A Boat Looking for a Harbor: Willy Loman in Death of a Salesman

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***This post is part of The 4th Broadway Bound Blogathon: Tony Edition, hosted by the Taking Up Room blog. ***

***Some spoilers***

Most of you who have been reading my blog know that I am both a fan of classic film and I write psychological fiction. When I was in grad school, I found many classic playwrights have an amazing way of dramatizing psychological reality into compelling family stories. Playwrights like Tennessee Williams, Eugene O’Neal, and Lillian Hellman were some of my favorite playwrights in grad school and an inspiration to me as a writer. 

Another playwright that was an inspiration to me was Arthur Miller. His post-war play Death of a Salesman (1949) has always been a favorite of mine. I really appreciate Miller’s deceptively simple story of the decline of a typical post-war traveling salesman which slowly unfolds to reveal the complex elements of family life during that era. Miller wrote a lot about male family members, and since my theme this month revolves around fathers, I wanted the opportunity to talk about what I believe is one of the most complex paternal figures in literature.

Willy Loman is, in many ways, a “regular Joe-shmo”, a direct product of the post-World War II era. I’ve talked a lot about women during this time in blog posts like this one, but the expectations put upon men during this time had their own set of problems. America was recovering from the horrors of the war and there was a drive to succeed and to be bigger and better than before the war. For many men, this meant reaching new heights in business and family. There was pressure to succeed and an emphasis on making money (Loman’s best friend points out to him that all people care about is how much a man is worth). In terms of family, the man was the head of the household and expected to make decisions and rule his wife and kids with an iron hand. The attitude was, “whatever I say, goes.”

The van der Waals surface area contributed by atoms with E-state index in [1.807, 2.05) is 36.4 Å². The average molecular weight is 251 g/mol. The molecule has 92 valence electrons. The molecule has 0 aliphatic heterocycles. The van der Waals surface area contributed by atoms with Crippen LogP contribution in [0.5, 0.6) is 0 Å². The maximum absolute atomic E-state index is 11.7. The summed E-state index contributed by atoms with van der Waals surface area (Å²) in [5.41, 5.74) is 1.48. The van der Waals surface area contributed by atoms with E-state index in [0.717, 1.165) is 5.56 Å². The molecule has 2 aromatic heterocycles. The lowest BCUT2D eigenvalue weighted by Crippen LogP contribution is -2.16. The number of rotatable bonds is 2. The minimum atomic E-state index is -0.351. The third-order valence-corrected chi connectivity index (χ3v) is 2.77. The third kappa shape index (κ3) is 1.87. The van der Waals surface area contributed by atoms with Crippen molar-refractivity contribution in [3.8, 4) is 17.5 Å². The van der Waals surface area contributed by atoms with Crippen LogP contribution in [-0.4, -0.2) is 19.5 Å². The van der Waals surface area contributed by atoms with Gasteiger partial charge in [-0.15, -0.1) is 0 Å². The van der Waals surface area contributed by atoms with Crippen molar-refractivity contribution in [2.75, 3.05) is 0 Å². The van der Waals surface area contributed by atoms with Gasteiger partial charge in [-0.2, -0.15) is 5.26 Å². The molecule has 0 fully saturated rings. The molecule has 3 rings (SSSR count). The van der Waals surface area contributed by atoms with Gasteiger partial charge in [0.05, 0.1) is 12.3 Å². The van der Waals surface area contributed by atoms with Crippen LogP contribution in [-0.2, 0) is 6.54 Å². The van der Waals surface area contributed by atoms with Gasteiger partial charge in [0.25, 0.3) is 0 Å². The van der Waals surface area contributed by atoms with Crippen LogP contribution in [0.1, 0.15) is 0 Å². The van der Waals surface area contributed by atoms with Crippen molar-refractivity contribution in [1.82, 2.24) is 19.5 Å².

Photo Credit: Lee J. Cobb (Willy Loman) and Mildred Dunnock (Linda Loman) from the 1966 televised version of Death of a Salesman, retelevised in March 1967, CBS Television: Renamed User 995577823Xyn/Wikimedia Commons/PD US no notice

*This is my favorite version of the play, as there are a lot of versions out there (including a 1985 version with Dustin Hoffman as Willy Loman and a very young John Malkovich as Biff). You can find the 1966 version here

Willy Loman is very much this type of man. He’s built his entire thirty-five-year career as a traveling salesman around his expectations that his devotion would yield success. He expects obedience from everyone around him and doesn’t hesitate to raise his voice or his hand to get it. His semi-aggressive manner is, at times, frightening.